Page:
Hot answers tagged basting
The reason that your basting sauce flopped was the recipe was calling for an emulision (basically, a vinegrette) and by leaving out the vinegar you are changing the one of the basic building blocks of the dish. The sauce will require that you add the fats to the mustard as it will clump as experienced if you don't. The mustard in the original recipe is ...
I generally put garlic, rosemary, and thyme in the pan for a roast. As the meat juices and butter flow into the pan, they make a wonderful infusion of flavour that is well worth bathing the roast in. I'm all for it - I feel the roasts I've made and basted are better than the ones I didn't baste. That said, I haven't done any double-blind studies.
This article claims both, as well as giving it an "attractive appearance." However, there are alternatives to basting that achieve this. I don't ever recall my mum basting a beef roast. Instead she sears the outsides using a couple methods. Sometimes she'll toss it around in some hot oil in a dutch oven to lightly brown the outsides, then roast it ...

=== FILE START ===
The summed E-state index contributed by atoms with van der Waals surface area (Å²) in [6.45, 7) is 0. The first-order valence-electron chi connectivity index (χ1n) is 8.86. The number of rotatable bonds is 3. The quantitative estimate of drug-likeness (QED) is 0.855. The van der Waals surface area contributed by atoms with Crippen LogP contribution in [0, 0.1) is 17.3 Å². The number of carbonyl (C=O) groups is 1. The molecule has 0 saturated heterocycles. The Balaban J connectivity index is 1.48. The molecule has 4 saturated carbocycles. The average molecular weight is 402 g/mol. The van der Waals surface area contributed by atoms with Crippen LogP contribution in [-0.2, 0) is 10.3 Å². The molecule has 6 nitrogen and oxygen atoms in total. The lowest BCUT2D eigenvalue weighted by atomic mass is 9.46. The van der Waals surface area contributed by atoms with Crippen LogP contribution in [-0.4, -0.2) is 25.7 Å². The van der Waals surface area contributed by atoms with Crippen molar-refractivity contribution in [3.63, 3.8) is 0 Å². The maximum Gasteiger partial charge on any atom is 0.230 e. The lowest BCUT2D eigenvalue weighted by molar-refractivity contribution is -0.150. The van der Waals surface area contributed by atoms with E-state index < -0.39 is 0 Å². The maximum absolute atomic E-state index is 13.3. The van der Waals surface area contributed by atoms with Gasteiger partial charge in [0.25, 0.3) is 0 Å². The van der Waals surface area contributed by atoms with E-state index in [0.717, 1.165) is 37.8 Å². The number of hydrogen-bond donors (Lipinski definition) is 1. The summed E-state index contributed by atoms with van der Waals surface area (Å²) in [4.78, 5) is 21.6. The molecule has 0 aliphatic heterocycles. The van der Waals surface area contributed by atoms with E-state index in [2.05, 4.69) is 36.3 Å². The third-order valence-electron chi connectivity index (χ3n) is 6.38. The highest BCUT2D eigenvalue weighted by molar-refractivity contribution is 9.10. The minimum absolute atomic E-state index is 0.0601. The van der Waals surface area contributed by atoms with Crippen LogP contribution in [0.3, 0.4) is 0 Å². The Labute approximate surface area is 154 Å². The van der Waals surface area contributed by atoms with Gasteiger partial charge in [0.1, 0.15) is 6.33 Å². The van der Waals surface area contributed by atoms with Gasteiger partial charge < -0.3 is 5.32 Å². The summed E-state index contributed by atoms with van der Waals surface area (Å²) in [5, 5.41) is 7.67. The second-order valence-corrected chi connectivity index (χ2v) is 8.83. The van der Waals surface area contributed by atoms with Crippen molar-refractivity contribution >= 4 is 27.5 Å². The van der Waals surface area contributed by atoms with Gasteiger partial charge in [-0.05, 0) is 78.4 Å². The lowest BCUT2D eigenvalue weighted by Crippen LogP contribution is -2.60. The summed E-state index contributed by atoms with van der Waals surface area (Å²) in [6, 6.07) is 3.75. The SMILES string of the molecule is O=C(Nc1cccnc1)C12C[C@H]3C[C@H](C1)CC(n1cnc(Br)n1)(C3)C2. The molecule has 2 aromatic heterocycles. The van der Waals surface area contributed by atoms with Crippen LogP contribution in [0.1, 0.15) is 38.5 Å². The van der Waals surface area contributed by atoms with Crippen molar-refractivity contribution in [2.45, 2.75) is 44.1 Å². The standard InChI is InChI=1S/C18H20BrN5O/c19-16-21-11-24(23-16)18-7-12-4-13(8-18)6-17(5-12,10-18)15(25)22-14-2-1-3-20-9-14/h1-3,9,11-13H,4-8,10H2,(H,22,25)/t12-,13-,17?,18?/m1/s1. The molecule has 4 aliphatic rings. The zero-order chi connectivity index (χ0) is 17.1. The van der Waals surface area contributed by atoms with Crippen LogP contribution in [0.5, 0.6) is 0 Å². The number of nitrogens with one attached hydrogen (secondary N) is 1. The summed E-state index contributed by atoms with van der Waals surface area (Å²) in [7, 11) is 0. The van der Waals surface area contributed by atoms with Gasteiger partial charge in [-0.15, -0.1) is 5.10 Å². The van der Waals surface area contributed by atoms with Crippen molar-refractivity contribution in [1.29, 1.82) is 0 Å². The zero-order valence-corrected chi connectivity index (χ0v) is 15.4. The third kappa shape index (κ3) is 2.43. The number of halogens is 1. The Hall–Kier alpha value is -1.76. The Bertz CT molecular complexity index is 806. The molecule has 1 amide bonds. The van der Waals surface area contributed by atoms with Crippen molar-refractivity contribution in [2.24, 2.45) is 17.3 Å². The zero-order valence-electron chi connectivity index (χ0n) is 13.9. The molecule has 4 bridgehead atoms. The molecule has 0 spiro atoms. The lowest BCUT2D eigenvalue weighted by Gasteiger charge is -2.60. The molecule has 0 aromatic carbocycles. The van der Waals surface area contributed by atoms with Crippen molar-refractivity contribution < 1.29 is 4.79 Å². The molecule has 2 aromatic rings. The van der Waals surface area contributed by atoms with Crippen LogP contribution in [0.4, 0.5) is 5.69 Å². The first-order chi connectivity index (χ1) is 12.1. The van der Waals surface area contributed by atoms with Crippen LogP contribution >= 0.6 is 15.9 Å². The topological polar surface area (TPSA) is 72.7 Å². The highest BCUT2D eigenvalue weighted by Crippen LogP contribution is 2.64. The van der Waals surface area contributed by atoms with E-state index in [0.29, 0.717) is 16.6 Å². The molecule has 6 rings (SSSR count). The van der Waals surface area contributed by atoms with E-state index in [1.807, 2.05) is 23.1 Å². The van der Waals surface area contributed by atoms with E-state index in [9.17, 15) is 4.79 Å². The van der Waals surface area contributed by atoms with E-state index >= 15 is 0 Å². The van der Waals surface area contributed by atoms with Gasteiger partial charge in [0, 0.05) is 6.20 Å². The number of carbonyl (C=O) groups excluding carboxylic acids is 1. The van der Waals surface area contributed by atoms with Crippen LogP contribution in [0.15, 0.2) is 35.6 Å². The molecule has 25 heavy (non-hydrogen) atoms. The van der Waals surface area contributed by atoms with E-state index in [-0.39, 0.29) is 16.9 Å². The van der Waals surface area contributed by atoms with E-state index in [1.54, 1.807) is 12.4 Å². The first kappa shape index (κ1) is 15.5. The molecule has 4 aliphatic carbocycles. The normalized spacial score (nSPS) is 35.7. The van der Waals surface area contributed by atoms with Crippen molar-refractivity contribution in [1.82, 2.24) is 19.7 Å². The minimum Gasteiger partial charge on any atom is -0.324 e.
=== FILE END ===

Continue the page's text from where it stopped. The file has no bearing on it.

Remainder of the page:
Try a 'Beer Can Chicken' stand. Use an empty (or not) beer (or soda) can to hold your basting liquid and properly place the chicken on the holder (as pictured) and put that on the grill. As the chicken cooks your basting liquid will steam your chicken to a wonderful effect. IF you keep your lid down the steam will have the effect of continuously basting ...
A turkey breast of that size will cook fairly quickly. With a brine and injection, there is no need to baste it. Even without brining and injecting, I would still question the need. However, you might want to brush it with butter near the end of cooking, when you're about 5-10f from your target temperature, as you may end up wanting more browning.
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